A person’s body shape could determine if someone is at a higher risk of developing heart disease, a study from the Intermountain Medical Centre Heart Institute in Salt Lake City and John Hopkins Hospital in Baltimore has found. Apparently, having an apple-shaped body is strongly associated with regional left ventricular dysfunction, causing heart disease.
Previous studies have already linked this body shape characterised by fat deposited around the stomach with heart failure, coronary artery disease and metabolic syndrome, which includes high sugar and cholesterol levels as well as high blood pressure. The new study presented at the 2016 American College of Cardiology Scientific Session in Chicago on April 2 links the “apple” body shape with left ventricular dysfunction especially in individuals with type 1 or 2 diabetes and those who do not have heart disease symptoms.
“Our research examined patients with diabetes, who are considered high risk for developing heart disease already, and found that the shape of your body determined if you were at a greater risk to develop left ventricular dysfunction,” says research co-director Brent Muhlestein from the Intermountain Medical Centre Heart Institute in Salt Lake City. “This study confirms that having an apple-shaped body — or a high waist circumference — can lead to heart disease and that reducing your waist size can reduce your risks.”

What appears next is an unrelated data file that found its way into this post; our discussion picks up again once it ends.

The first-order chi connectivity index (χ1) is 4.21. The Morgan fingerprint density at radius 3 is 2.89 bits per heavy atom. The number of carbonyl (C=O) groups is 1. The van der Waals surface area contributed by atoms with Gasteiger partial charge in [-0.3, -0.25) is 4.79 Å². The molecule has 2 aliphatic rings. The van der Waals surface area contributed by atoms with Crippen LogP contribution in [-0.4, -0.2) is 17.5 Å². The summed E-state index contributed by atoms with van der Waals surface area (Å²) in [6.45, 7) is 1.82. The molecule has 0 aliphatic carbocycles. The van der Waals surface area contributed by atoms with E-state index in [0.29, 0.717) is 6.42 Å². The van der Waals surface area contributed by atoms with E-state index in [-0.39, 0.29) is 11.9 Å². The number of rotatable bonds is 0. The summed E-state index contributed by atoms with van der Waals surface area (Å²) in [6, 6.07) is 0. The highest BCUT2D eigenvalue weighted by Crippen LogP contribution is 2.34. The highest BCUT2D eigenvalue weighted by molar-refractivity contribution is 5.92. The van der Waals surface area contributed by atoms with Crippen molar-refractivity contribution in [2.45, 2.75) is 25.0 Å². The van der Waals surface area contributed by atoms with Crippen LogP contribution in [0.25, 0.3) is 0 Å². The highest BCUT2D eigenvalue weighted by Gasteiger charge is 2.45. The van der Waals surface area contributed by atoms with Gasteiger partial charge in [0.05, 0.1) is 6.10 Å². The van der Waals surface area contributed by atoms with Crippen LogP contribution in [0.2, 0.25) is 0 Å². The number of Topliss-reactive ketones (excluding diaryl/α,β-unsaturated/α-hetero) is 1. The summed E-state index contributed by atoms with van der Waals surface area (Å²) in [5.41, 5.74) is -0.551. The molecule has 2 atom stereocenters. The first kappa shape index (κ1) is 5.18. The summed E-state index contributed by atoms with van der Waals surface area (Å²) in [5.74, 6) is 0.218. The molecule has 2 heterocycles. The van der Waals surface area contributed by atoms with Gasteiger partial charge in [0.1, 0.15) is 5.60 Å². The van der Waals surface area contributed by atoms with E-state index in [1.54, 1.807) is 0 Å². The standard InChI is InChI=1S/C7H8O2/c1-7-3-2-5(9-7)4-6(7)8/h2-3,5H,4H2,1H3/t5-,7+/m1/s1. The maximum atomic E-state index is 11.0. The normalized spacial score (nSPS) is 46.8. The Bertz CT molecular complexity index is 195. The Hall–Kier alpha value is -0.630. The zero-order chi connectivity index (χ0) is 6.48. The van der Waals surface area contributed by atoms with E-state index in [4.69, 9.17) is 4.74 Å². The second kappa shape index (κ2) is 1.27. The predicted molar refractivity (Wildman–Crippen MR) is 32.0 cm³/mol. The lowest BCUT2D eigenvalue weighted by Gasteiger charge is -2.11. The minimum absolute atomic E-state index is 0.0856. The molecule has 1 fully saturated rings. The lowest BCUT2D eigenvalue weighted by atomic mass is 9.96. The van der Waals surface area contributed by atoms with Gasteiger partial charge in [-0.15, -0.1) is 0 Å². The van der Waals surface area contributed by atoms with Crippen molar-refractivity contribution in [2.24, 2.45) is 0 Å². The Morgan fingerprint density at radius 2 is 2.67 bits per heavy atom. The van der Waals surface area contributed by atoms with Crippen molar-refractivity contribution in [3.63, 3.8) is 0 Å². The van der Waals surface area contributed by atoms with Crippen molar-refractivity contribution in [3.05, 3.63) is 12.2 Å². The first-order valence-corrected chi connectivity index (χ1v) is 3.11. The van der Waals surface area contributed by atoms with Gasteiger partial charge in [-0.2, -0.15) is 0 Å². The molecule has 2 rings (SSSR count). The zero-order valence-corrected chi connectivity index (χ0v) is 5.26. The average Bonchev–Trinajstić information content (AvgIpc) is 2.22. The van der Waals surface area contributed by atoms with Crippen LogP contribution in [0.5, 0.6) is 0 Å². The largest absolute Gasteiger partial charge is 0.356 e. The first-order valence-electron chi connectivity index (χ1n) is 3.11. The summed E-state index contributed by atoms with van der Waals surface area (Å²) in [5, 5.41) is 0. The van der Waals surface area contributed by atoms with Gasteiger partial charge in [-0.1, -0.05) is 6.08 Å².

The researchers assessed the 200 participants’ left ventricular function through CT screenings and echocardiography tests. They explain that the left ventricle pumps oxygenated blood to the brain and the body and the dysfunction can lead to blood accumulating in the lungs and lower limbs, subsequently causing heart failure and even cardiac arrest.
They found that abdominal obesity accurately predicted left ventricle dysfunction, a better predictor than each participant’s body mass index or BMI. This suggests that a pear-shaped body, where fat is deposited around the hips, is better than an apple-shaped body.
Moreover, the new findings support the faCTor-64 study, also by researchers from the same institutions. The FaCTor-64 showed that a person’s BMI dictates heart disease risk.
Nevertheless, the study’s principal investigator, Boaz Rosen, says that more studies are needed. They suggest more investigations to confirm that body shapes actually predict heart failure.